Professor Saddler is a speaker in the AAAS symposium Food, Feed, and Fuel: Optimizing Economic and Sustainable Biofuel Production, Friday, Feb. 17, 1:30 – 4:30 p.m.
Current biofuels derived from sugar cane or starch crops such as corn and wheat have fostered an ongoing food versus fuel debate. This has caused many groups to focus on finding ways to make use of nature’s biggest source of sugars, which is the cellulose in all plants, as a biofuel feedstock, rather than using food crops.
But what stands in the way of making advanced biofuels a reality such that “from the forest to the highway” can be achieved is the ingenuity of Mother Nature herself.
Although both cellulose and starch are made from glucose, nature designed starch (found in potatoes, rice, corn, wheat, etc.) to be broken down easily while cellulose (found in plants, cotton, etc.) does not break down readily at all!
Mother Nature makes it hard to break down plant cellulose
Breaking down cellulose by the mechanisms that decay organisms such as fungi and bacteria use takes too long. If a tree does fall in the forest it typically takes years if not decades for it to finally be metabolized by the myriad of organisms involved in the “deconstruction” process.
The bioconversion sector hopes to make use of the many enzymes that exist in nature to access and use the sugars within biomass. The challenge is to do this while minimizing capital and operational costs while making sure, through tools such as Life Cycle Analyses (LCA), that advanced biofuels production is environmentally sound.
The Forest Products Biotechnology/Bioenergy group at UBC (www.bioenergy.ubc.ca) has been researching what is now generally called the biorefinery area ever since the first OPEC Oil crisis in the late 1970s. It was one of the first groups to show that some form of pretreatment (opening up and fractionation) is typically required before effective enzymatic breakdown of the cellulose can occur.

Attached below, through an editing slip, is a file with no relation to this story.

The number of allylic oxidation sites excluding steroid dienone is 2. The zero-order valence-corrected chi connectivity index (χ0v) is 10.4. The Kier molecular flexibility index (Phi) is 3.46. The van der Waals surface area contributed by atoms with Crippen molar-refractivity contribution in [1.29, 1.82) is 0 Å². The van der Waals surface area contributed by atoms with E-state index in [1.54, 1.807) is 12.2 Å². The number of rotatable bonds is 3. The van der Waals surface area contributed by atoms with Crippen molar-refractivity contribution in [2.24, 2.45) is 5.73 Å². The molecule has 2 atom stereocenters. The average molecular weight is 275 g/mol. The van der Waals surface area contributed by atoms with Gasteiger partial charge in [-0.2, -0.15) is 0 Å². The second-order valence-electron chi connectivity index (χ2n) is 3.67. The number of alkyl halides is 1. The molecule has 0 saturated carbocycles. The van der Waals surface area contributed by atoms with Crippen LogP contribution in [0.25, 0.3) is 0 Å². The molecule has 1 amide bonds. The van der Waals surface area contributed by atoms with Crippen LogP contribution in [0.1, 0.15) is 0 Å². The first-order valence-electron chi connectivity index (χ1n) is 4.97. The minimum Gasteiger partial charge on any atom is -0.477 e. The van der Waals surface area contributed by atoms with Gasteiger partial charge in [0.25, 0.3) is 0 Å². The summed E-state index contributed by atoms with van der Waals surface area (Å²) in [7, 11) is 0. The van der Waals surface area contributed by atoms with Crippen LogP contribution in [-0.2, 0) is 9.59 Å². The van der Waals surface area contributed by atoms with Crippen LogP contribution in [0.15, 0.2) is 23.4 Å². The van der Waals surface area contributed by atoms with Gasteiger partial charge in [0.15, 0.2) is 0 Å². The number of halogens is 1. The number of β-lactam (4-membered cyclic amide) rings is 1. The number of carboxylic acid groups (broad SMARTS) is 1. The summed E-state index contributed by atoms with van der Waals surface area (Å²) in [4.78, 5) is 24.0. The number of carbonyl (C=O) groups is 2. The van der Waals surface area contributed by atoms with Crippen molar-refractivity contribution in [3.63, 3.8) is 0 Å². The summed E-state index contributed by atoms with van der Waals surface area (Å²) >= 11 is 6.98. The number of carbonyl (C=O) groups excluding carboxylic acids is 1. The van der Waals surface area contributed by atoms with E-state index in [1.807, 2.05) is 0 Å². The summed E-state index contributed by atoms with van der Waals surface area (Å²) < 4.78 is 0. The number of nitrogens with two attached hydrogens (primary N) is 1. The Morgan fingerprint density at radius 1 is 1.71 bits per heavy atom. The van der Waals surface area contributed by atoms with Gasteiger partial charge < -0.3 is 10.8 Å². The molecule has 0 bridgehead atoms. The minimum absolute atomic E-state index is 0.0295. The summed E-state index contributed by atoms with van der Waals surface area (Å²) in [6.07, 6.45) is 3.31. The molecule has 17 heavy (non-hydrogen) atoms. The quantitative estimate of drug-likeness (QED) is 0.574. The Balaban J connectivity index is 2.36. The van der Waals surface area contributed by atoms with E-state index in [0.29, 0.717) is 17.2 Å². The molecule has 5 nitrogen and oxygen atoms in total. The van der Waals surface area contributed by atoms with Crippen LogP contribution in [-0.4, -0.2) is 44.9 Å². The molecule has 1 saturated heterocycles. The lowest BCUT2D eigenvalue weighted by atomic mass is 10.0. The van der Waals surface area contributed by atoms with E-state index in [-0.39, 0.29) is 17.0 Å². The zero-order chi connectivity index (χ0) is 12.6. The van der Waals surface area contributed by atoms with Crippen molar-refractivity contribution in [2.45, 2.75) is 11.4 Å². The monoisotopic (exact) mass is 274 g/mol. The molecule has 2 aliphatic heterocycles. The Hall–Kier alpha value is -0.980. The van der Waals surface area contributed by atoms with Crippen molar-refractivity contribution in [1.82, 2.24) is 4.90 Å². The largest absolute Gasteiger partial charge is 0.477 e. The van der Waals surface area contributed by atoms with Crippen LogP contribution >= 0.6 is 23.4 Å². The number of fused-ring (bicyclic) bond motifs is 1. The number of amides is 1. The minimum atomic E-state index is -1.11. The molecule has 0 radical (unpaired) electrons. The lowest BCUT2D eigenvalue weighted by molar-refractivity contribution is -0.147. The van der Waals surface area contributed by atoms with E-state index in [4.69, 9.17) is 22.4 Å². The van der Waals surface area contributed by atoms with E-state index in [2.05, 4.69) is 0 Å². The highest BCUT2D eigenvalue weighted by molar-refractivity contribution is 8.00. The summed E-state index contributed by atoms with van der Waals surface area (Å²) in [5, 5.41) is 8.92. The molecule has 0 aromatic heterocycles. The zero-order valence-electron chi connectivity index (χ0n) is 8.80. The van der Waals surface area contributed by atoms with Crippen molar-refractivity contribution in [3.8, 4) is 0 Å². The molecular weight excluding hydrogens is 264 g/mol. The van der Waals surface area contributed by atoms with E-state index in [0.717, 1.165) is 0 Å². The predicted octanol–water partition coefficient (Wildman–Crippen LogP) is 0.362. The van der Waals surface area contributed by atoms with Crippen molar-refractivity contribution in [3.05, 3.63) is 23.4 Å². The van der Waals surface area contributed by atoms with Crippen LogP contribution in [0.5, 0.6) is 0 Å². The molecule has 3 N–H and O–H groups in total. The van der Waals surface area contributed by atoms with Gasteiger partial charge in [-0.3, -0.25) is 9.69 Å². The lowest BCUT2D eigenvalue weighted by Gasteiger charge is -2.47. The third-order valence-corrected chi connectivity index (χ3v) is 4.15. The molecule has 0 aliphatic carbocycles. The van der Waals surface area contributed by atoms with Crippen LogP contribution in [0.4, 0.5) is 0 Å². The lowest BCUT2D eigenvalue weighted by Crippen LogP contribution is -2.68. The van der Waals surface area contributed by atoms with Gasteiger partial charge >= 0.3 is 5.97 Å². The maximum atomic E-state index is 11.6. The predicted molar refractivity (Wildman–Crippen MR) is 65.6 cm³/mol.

Steam explosion is a promising method
One of the challenges is to recover the other two main components of biomass, the lignin and hemicellulose, in a useable form while at the same time “opening up” the cellulose so that the enzymes can more effectively break it down to glucose. Building on the UBC group’s familiarity and experience with pulping processes, methods such as “steam explosion” have been developed and are now being commercialized by many of the companies building demonstration plants around the world.
At the same time, by working with the world’s biggest enzyme company, Novozymes, we have been able to develop various “enzyme cocktails” that are more effective on particular biomass materials such as the hundreds of thousands of tons of mountain pine beetle-killed trees in B.C., Alberta, Idaho and Colorado.
Good progress continues to be made in both better understanding the fundamental mechanisms involved in biomass deconstruction and helping drive down the costs. These advancements mean that the International Energy Agency’s (IEA) “Biofuel Road Map” ( www.IEA.org ) prediction of advanced biofuels being commercially viable by 2020 could very likely become a reality.